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Re: DBI execute_array

by samtregar (Abbot)
on Feb 11, 2009 at 16:53 UTC ( #743109=note: print w/ replies, xml ) Need Help??


in reply to DBI execute_array

What database are you using? If it's MySQL I'm pretty sure a multi-value insert will be faster. For example, you could insert in blocks of 100:

my $sql = "INSERT INTO temp_selectedTitles values ". join(", ", "(?) +" x 100); my $sth = $dbh->prepare($sql); for (my $i = 0; $i <= $#books; $i+=100) { $sth->execute(@books[$i..$i+99]); }

Of course if you don't have an exact number of blocks then you have to clean up what's left with another statement, either one at a time or custom fitted. I use this technique all the time and it always beats going row by row.

I think execute_array() is mostly abandoned at this point - I can't remember the last time I saw it used outside the DBI docs.

-sam


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Re^2: DBI execute_array
by DamianKaelGreen (Acolyte) on Apr 23, 2014 at 17:20 UTC

    Good trick! Except there should be an extra set of parenthesis in your join statement in order for the 100 question elements to be passed to the join function as a list :

     my $sql = "INSERT INTO temp_selectedTitles values ". join(", ", ("(?)") x 100);

    Also, because the example used only one element in each row, it was not quite clear to me that the above example did not just create a single row with 100 columns (it does not). It was also unclear from the example how you might apply this concept when inserting rows that have multiple columns. After playing around with it a little, I was able to get something like the following to work:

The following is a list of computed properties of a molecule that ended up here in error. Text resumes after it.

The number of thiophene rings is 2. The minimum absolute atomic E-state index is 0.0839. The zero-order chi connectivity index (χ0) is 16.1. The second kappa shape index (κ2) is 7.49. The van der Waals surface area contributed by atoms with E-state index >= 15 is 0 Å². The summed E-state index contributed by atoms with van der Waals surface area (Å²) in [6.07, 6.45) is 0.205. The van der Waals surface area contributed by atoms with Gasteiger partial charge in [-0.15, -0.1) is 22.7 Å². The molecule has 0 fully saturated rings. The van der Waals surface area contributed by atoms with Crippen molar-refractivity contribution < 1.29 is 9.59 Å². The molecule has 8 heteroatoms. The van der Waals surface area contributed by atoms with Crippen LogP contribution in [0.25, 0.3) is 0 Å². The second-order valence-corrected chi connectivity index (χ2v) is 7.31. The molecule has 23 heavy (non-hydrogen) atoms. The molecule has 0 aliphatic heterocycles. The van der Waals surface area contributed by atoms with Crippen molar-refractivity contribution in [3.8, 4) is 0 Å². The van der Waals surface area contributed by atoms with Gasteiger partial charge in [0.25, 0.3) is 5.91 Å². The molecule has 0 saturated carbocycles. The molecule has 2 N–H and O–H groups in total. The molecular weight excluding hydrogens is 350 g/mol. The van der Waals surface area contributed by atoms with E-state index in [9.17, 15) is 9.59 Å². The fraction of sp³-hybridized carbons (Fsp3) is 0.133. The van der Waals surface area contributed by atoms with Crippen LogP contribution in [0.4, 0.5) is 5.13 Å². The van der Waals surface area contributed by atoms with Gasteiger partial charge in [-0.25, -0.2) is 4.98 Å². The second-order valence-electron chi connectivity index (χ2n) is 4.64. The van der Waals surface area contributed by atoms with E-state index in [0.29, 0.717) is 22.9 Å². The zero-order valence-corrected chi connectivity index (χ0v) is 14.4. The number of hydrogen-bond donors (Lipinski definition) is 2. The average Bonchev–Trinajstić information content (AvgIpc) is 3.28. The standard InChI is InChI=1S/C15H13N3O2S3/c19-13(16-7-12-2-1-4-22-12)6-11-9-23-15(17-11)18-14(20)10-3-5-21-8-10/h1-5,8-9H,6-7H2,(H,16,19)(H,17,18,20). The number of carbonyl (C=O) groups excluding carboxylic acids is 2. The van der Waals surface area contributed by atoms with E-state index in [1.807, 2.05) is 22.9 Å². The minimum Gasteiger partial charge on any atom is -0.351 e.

$dbh->do("CREATE TABLE IF NOT EXISTS temp_selectedTitles (title VARCHA +R(128), author VARCHAR(128), location VARCAR(128))"); my $number_of_rows_waiting_to_commit = 0; my @chunk_of_values_for_database = (); foreach my $book (@books) { push (@chunk_of_values_for_database, $book); push (@chunk_of_values_for_database, $authors{$book}); push (@chunk_of_values_for_database, $locations{$book}); $number_of_rows_waiting_to_commit++; if ($number_of_rows_waiting_to_commit >= 100){ my $sql = "INSERT IGNORE INTO $DT_table (title, author, locati +on) VALUES ".join(", ", ("(?, ?, ?)") x $number_of_rows_waiting_to_co +mmit); my $store_1 = $dbh->prepare($sql); $store_1->execute(@chunk_of_values_for_database); $number_of_rows_waiting_to_commit = 0; @chunk_of_values_for_database = (); } } my $sql = "INSERT IGNORE INTO $DT_table (title, author, location) VALU +ES ".join(", ", ("(?, ?, ?)") x $number_of_rows_waiting_to_commit); my $store_2 = $dbh->prepare($sql); $store_2->execute(@chunk_of_values_for_database);

    Note that I actually tested this on a table with 6 columns and inserted 10,000 rows at a time instead of 100. It probably will work for more than that, but there may be limits to the size of the $sql string that you pass to the DBI and that in turn gets passed to whatever database you are using. Also, too large of a string could potentially cause a penalty in performance. But from what I've found, this trick does indeed speed up the process tremendously.

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